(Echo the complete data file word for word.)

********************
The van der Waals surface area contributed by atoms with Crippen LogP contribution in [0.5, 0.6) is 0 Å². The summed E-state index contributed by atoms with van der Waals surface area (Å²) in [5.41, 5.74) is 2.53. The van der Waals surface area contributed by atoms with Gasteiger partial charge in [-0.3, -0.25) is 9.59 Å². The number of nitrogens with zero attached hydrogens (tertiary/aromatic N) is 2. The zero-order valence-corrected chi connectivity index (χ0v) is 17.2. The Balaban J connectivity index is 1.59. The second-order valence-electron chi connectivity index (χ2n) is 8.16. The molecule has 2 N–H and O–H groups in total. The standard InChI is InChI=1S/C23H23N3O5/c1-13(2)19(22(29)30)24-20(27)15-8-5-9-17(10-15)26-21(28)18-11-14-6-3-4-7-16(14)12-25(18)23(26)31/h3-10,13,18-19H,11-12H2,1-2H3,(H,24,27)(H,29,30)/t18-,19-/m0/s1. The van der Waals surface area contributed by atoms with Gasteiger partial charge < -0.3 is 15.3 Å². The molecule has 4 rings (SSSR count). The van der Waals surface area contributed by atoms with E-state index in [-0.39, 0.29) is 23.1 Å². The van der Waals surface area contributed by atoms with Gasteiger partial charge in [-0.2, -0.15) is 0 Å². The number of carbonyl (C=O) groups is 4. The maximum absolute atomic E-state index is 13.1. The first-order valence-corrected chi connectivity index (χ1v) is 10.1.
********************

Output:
The van der Waals surface area contributed by atoms with Crippen LogP contribution in [0.5, 0.6) is 0 Å². The summed E-state index contributed by atoms with van der Waals surface area (Å²) in [5.41, 5.74) is 2.53. The van der Waals surface area contributed by atoms with Gasteiger partial charge in [-0.3, -0.25) is 9.59 Å². The number of nitrogens with zero attached hydrogens (tertiary/aromatic N) is 2. The zero-order valence-corrected chi connectivity index (χ0v) is 17.2. The Balaban J connectivity index is 1.59. The second-order valence-electron chi connectivity index (χ2n) is 8.16. The molecule has 2 N–H and O–H groups in total. The standard InChI is InChI=1S/C23H23N3O5/c1-13(2)19(22(29)30)24-20(27)15-8-5-9-17(10-15)26-21(28)18-11-14-6-3-4-7-16(14)12-25(18)23(26)31/h3-10,13,18-19H,11-12H2,1-2H3,(H,24,27)(H,29,30)/t18-,19-/m0/s1. The van der Waals surface area contributed by atoms with Gasteiger partial charge < -0.3 is 15.3 Å². The molecule has 4 rings (SSSR count). The van der Waals surface area contributed by atoms with E-state index in [-0.39, 0.29) is 23.1 Å². The van der Waals surface area contributed by atoms with Gasteiger partial charge in [-0.2, -0.15) is 0 Å². The number of carbonyl (C=O) groups is 4. The maximum absolute atomic E-state index is 13.1. The first-order valence-corrected chi connectivity index (χ1v) is 10.1.